What will stay with you in this play is definitely the introduction of Teach into the group of two, Donny Dubrow (the owner of a junk shop) and Bobby, his drug addict help. Because Teach (played by Damian Lewis) enters the stage cockily, and utters “Fuck” with different emphases about 20 times, thusly complaining about some happenings during a game of poker, involving a woman he fancied. It’s a David Mamet play, full of fast dialogues, funny, if the actors are on top of their game, lame, if they aren’t. I can safely say that thank god, Lewis, John Goodman as Donny and Tom Sturridge were brilliant and drove the story of deceit and greed fast paced to its end.
Donny has sold a coin, an American Buffalo, to some apparent collector for 90 Dollars, having picked the price on the penny out of thin air just because his customer looked flush. The man paid without questioning it. So Donny now thinks this coin might be worth even more and 1. wants it back.Together with his helper Bobby, young, seemingly on something all the time and not too fast a thinker. They plan to rob the customer’s flat as soon as he’s off for the weekend, something Bob has found out as he had followed the guy. And they’ll have Fletcher with them, as they need someone who knows how to open a door…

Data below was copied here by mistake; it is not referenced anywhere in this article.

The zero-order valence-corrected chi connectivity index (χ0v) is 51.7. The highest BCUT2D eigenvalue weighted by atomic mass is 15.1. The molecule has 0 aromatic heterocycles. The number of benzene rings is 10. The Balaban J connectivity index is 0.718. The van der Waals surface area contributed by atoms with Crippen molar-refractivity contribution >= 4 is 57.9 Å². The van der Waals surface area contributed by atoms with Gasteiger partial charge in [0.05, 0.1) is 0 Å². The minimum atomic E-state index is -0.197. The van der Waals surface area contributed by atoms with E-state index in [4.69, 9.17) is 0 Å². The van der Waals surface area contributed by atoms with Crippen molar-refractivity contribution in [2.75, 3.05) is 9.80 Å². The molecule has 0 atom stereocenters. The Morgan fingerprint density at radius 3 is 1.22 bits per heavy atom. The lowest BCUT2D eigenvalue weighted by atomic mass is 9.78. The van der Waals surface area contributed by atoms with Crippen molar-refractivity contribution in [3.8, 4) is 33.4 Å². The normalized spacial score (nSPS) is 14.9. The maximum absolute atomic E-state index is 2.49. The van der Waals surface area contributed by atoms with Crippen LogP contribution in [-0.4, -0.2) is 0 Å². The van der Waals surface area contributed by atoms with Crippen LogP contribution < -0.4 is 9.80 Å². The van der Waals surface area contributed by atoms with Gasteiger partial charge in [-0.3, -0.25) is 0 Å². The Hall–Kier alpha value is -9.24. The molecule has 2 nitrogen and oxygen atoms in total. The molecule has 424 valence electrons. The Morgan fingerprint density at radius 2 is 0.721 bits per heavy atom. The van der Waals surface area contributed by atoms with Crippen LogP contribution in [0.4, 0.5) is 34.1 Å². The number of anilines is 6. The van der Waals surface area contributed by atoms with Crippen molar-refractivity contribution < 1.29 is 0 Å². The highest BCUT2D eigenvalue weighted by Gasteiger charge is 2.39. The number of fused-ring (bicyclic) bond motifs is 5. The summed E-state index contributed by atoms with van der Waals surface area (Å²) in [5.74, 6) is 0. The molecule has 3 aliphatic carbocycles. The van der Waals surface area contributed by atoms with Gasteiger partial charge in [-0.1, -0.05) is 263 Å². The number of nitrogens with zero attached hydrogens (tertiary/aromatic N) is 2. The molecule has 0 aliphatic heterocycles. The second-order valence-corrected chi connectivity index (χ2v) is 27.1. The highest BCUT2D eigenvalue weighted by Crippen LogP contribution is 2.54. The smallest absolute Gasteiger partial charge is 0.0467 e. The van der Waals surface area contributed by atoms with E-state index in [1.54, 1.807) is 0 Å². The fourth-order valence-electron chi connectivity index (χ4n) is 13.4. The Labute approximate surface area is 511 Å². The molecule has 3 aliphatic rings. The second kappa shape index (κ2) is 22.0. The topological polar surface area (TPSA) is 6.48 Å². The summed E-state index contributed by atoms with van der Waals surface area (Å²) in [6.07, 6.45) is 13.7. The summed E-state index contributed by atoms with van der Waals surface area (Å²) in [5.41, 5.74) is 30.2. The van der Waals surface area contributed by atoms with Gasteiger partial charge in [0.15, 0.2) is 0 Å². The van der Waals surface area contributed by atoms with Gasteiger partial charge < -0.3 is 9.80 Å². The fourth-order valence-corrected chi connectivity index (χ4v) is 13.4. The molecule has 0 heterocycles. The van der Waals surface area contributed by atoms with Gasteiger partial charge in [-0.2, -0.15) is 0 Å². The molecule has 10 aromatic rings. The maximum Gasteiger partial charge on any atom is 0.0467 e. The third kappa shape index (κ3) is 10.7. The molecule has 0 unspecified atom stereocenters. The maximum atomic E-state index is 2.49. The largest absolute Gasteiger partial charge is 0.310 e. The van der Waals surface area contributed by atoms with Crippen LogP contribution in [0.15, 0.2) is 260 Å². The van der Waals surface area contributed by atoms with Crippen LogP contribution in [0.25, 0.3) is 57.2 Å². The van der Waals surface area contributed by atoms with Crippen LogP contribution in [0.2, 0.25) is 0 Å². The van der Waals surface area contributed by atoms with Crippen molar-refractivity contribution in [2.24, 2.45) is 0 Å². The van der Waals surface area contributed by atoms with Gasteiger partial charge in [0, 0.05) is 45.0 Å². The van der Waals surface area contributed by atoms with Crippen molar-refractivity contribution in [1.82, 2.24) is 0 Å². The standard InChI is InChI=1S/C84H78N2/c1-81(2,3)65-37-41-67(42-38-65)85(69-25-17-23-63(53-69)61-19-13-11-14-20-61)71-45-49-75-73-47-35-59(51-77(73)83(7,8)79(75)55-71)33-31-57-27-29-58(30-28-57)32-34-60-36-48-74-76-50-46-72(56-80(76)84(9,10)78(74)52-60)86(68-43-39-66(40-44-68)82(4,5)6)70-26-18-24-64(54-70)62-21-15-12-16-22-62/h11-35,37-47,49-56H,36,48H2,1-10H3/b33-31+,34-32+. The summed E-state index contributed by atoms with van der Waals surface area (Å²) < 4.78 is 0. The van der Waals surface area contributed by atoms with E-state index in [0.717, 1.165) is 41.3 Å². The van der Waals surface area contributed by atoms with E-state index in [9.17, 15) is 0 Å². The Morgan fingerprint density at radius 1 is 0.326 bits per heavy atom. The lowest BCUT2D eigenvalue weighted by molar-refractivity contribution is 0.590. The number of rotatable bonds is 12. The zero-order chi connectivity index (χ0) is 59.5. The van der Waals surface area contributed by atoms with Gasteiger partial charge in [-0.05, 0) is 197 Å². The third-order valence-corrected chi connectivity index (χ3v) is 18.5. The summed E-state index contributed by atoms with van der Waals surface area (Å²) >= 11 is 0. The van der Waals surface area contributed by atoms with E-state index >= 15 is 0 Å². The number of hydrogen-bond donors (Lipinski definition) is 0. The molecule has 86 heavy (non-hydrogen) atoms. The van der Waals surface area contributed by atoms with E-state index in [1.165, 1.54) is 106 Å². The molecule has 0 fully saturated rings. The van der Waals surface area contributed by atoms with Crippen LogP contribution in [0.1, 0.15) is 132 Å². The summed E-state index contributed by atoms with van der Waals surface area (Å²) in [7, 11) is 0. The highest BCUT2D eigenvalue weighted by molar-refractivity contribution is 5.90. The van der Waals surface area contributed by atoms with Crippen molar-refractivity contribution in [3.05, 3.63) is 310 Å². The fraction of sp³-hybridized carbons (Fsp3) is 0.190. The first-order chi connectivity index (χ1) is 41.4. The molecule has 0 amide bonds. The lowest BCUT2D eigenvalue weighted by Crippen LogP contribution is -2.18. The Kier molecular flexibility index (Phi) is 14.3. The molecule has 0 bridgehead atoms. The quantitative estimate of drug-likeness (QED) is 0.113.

When Teach hears about this, he cunningly convinces Donny to leave Bobby out of the crime and choose him as the second man as he’s faster, smarter, and needs the money. And that they also should take the whole coin collection and not just the one they sold. Reluctantly Donny agrees.
Fletcher doesn’t show up. Bob shows up with another American Buffalo and tells them Fletcher had been in a brawl and is in hospital, but they can’t verify the story, the hospital has no clue and Teach gets angry and hits Bob with an iron crowbar.
But it turns out Bob had said the truth. Fletcher is in fact in hospital (just a different one) and Bob had bought the coin from a shop, because he had lost their customer and hadn’t been able to follow him home. So to make up for the lost coin, he bought one to make up for his failure. Bob, on the verge of dying, apologises to Donny and they leave – not to rob anyone but to bring Bob to hospital.
In typical Mamet style it’s all about what the actors make of the play, as there isn’t much going on other than constant swearing and the deep desparation to get out of this life and making a better one, no matter how. Goodman turns out to be subtle and blatant and really quite impressive, busying himself in his junk shop and not getting a grip on things till the very end. Lewis paints the sly ratty schemer you have to hate to perfection and young Sturridge is just amazing being the odd one out, not understanding why all of a sudden plans pass him by, much like a little, hectic puppy being chastised for something it didn’t do. It was great to watch and a fabulous experience. I do regret that thanks to my murderous jetlag after flying in from Portland just the day before I opted out on stagedooring. sigh. well, can’t have everything 😉